Joe McManus: You know, in the private arena [inaudible] CM agents. I basically think of them as owners' reps.

Scott Macleod: Yes.

Joe McManus: Yeah, how often do you see that in the government arena? Do you see that happening very often?

Scott Macleod: I haven't. I do see the government sometimes bringing in program managers to help them, but usually, it's the GSA or the Core of Engineers when I was in the Air Force. They come in for all the big stuff. But I have not seen agency because it's almost cost [inaudible]. In the government, they would interpret that as not protecting taxpayer dollars. They want to lock you in.

Joe McManus: Excellent point, excellent point. And they like their own teams. Otherwise, they've got a substantial contracting team or, like you said, they bring in the Corp of Engineers. They don't need an owner's rep.

Scott Macleod: That's right.

Joe McManus: What about design-build? What's your thought on design-build in the government as compared with the commercial world? In the commercial world so much is, for example, like modular construction is a perfect place for design-build in that arena. But what about the government side?

Scott Macleod: I think what the government likes to see is they have one point of contact. When things go bad, there's a lot of finger-pointing. The contractor says, "Well, the designer didn't do it right so I don't own it's a change."

The designer says, "They didn't build it right." And you get into a lot of finger-pointing and the owner gets caught in the middle a lot of times. And with design-build options, they feel that, hey I've got one point of contact. There's one person I get to blame and one person that has to solve things and I should get a complete usable facility because they're designing it and they're building it.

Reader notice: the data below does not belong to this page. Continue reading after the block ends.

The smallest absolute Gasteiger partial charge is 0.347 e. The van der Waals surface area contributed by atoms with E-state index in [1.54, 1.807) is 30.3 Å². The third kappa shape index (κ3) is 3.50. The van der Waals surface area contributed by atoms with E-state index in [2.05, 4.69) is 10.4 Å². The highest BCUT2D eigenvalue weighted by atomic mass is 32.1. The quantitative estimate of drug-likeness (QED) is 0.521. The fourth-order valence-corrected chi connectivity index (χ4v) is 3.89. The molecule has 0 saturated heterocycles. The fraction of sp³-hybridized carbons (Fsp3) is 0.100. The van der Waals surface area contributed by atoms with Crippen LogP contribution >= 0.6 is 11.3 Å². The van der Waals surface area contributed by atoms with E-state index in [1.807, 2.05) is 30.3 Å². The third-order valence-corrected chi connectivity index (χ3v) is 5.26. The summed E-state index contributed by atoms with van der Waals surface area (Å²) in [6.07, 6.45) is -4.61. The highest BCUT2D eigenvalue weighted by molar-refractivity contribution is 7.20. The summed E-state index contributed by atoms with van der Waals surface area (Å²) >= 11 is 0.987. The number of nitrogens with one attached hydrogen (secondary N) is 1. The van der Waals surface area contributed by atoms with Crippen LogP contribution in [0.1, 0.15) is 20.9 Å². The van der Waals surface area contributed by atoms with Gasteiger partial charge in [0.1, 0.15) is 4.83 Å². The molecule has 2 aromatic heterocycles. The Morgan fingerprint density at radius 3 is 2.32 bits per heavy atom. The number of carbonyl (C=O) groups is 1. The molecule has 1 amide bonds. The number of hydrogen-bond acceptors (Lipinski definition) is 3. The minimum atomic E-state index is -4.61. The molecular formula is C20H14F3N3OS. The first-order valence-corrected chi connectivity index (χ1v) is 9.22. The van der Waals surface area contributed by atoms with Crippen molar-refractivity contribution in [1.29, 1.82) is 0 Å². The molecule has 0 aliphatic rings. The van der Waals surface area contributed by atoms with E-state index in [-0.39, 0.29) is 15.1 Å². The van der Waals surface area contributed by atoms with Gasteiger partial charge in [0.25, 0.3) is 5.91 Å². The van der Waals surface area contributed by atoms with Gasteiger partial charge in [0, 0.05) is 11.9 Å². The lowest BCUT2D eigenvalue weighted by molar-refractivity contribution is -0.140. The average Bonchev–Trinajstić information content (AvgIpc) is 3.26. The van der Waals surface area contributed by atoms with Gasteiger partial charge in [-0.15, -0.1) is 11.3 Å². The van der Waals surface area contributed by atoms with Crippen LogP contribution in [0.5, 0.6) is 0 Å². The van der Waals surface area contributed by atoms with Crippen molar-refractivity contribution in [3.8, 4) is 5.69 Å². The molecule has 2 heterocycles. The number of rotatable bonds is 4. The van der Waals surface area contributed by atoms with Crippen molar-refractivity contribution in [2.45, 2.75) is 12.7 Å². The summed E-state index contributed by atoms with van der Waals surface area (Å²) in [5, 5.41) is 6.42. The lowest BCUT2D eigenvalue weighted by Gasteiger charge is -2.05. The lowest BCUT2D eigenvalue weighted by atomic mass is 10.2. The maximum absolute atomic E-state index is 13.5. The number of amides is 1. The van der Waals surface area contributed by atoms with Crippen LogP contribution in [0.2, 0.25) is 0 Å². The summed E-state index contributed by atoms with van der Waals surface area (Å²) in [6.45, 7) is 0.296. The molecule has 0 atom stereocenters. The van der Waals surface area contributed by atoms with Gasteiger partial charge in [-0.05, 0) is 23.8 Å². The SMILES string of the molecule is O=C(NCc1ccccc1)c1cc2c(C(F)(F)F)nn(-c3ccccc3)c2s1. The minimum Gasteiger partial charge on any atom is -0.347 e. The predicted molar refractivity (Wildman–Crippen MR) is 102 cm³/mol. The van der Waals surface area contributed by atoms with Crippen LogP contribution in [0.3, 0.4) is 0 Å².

But when you get into really complex projects, that gets harder. You know, if you're building a standalone warehouse or you're building a standalone office building, when you put together a design-build proposal, there is a tremendous amount of detail in there about what is actually included. I think you and I talked earlier a couple days ago about what's included. Well, the government has volumes and volumes of requirements. I've been involved with a project that fell into that trap because it was design-build, we qualified everything, we designed it, we start building it, and all of a sudden somebody, a contracting officer walks out there and they look. I think it was for an FBI facility. And they said, "You can't put that type of carpet in."

And we said, "Well, sure. We put it in our proposal and we actually qualified it."

And they said, "Yeah, but that doesn't mean [inaudible] paragraph X, Y, Z in volume 16 of the Government Procurement Regulations on what you can and can't put in an FBI facility." And so that was a real surprise. And the design-build contractor had to eat that cost because sure enough, in the contract it says you will abide by government requirements. And even though they qualified it to get the price where it needed to be, they were accountable for that. So that's another thing to be very careful about when you sign these government contracts, especially in design-build, is what do you owe the government versus what you are selling them in your price.

Joe McManus: Yeah, I hadn't thought of that. That's a very good thought. And they have to identify what are the parameters of the design-build, give you some specifics. But, I mean, to be on the hook for something that you have to go research in the federal regulations, it's a scary proposition. Thank God, I don't see that many design-build jobs coming out these days, though. I remember when it first started with the federal bureau of prisons. They're the ones who started design-build, but it didn't seem to maintain the momentum. Maybe because contractors didn't want to bid them. [laughs] I don't know.